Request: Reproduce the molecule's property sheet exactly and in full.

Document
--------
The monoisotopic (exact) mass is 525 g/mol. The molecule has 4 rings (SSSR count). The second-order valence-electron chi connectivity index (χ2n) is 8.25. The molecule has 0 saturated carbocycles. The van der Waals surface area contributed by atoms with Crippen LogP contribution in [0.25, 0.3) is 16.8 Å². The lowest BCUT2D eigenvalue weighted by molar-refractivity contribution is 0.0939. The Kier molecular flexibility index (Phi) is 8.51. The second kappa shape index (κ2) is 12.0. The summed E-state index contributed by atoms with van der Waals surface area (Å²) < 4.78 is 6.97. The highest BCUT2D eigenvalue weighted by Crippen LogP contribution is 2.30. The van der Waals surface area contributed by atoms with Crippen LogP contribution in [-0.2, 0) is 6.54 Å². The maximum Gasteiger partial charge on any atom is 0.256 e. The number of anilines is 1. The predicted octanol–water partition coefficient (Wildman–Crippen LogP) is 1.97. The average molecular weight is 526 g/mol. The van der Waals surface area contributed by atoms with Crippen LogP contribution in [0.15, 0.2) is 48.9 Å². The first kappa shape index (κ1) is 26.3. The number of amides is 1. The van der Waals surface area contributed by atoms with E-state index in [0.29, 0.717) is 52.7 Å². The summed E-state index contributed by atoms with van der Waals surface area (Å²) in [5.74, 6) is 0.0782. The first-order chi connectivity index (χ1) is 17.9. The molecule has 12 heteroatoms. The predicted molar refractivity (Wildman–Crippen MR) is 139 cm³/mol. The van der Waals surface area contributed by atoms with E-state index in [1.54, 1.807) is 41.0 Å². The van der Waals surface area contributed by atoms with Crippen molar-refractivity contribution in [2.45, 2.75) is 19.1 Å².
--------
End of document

The monoisotopic (exact) mass is 525 g/mol. The molecule has 4 rings (SSSR count). The second-order valence-electron chi connectivity index (χ2n) is 8.25. The molecule has 0 saturated carbocycles. The van der Waals surface area contributed by atoms with Crippen LogP contribution in [0.25, 0.3) is 16.8 Å². The lowest BCUT2D eigenvalue weighted by molar-refractivity contribution is 0.0939. The Kier molecular flexibility index (Phi) is 8.51. The second kappa shape index (κ2) is 12.0. The summed E-state index contributed by atoms with van der Waals surface area (Å²) < 4.78 is 6.97. The highest BCUT2D eigenvalue weighted by Crippen LogP contribution is 2.30. The van der Waals surface area contributed by atoms with Crippen LogP contribution in [-0.2, 0) is 6.54 Å². The maximum Gasteiger partial charge on any atom is 0.256 e. The number of anilines is 1. The predicted octanol–water partition coefficient (Wildman–Crippen LogP) is 1.97. The average molecular weight is 526 g/mol. The van der Waals surface area contributed by atoms with Crippen LogP contribution in [0.15, 0.2) is 48.9 Å². The first kappa shape index (κ1) is 26.3. The number of amides is 1. The van der Waals surface area contributed by atoms with E-state index in [0.29, 0.717) is 52.7 Å². The summed E-state index contributed by atoms with van der Waals surface area (Å²) in [5.74, 6) is 0.0782. The first-order chi connectivity index (χ1) is 17.9. The molecule has 12 heteroatoms. The predicted molar refractivity (Wildman–Crippen MR) is 139 cm³/mol. The van der Waals surface area contributed by atoms with E-state index in [1.54, 1.807) is 41.0 Å². The van der Waals surface area contributed by atoms with Crippen molar-refractivity contribution in [2.45, 2.75) is 19.1 Å².